Mardi Gras Film Review: Lady Behave! (dir by Lloyd Corrigan)

The 1938 film, Lady Behave!, begins with a woman named Clarice (Patricia Farr) getting ready to go out and celebrate Mardi Gras.  Even though Clarice invites her older sister, Paula (Sally Eilers), to come with her, Paula refuses.  Paula has work to do at home.  It’s pretty obvious that this is the way that it’s always been between the two sisters.  Clarice has fun while Paula stays home and waits for her to return.

Fortunately, Clarice does return in the morning.  As she tells Paula, she had a great time during Mardi Gras.  In fact, she had such a great time that she ended up getting married!  She married a wealthy northerner named Stephen Cormack (Neil Hamilton).  The only problem is that Clarice is already married!  She’s totally forgotten that she only recently became the wife of a dissolute playboy named Michael Andrews (Joseph Schildkraut).  By getting married a second time, Clarice has committed bigamy!  She could go to prison for 10 years!

Whatever is Paula to do?

Well, what if she arranges for Clarice to leave the country?

What if she tries to bribe Michael into accepting an annulment?

What if Paula goes up to New York and pretends to be Clarice (because, after all, Stephen was pretty drunk when he married her)?

What is she does all three!?

Of course, when Paula goes up to New York, she discovers that Stephen is out of the country.  She moves into his mansion, where she discovers that his two children — Patricia (Marcia Mae Jones) and Hank (George Ernest) — are convinced that she’s just a gold digger who only wants to steal their father’s money (and, it should be noted, also their inheritance).  When Michael shows up at Stephen’s mansion, he explains to Paula that he needs $10,000 for a horse and he’ll only agree to an annulment if he gets the money.  However, when he meets Patricia and Hank, he tells them that if they pay him $30,000, he’ll help to break up the marriage between Stephen and Paula (who, of course, everyone but Michael thinks is actually Clarice).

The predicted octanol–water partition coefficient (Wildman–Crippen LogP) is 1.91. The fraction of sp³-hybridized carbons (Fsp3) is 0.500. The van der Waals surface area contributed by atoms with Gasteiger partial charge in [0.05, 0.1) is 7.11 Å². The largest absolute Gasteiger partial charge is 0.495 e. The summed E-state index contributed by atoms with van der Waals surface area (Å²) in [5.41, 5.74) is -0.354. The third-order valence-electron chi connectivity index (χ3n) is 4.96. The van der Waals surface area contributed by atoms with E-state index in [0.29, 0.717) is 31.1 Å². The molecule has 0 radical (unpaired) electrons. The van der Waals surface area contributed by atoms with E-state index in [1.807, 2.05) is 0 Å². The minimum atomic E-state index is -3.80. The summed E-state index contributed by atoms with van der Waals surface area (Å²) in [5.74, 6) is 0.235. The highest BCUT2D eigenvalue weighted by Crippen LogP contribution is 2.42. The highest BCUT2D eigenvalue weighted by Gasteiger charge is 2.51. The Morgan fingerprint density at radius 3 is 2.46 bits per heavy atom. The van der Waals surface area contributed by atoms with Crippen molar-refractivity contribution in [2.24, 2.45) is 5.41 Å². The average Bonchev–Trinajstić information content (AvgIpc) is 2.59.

Eventually, Stephen shows up and he assumes that Paula actually is Clarice.  Paula and Stephen quickly fall in love and it turns out that Stephen is very serious about his new marriage.  He even wants to take Paula on a honeymoon.  Of course, he thinks Paula is Clarice and Paula is freaking out because they’re not actually married but she wishes that they were.  But, if they did actually get married, Stephen would be guilty of bigamy and then he’d have to leave the country like Clarice and….

Yes, this is one of those somewhat busy screwball comedies where almost every action is motivated by a misunderstanding and where all of the dialogue is extremely snappy.  To be honest, it’s all a bit too hyper.  Though the film originally had a running time of 70 minutes, most of the existing prints are only 57 minutes long.  This film has a lot of plot for only 57 minutes and it’s often difficult to keep track of what’s happening from one scene to the next.  That wouldn’t be a problem if this film starred someone like William Powell and Carole Lombard (or, for that matter, Cary Grant and Myrna Loy) but instead, this film features Sally Eilers and Neil Hamilton, who are likable performers but not quite likable enough to carry the film over it’s rough edges.

On the plus side, Joseph Schildkraut has some very funny scenes as the flamboyant Michael.  And Marcia Mae Jones and George Ernest both do a great work as Stephen’s paranoid children.  They consistently made me laugh.  Otherwise, Lady Behave! is a bit too frantic for its own good.

Mardi Gras Film Review: On Hostile Ground (dir by Mario Azzopardi)

Uh-oh!  New Orleans might be in trouble!

In the 2000 film, On Hostile Ground, John Corbett plays a geologist named Matt Andrews.  Matt has been asked to investigate why two giant sinkholes have suddenly opened in New Orleans.  The mayor’s press secretary, George Regan (Peter Stebbins), hopes that Matt will just do a perfunctory investigation and then declare the sinkholes to be no big deal.  After all, it’s nearly time for Mardi Gras and it would be an economic disaster to cancel this year’s celebration.  One can only assume that, like most movie bureaucrats, Regan has never seen Jaws and therefore doesn’t understand the folly of saying, “We can’t close the city during tourist season!”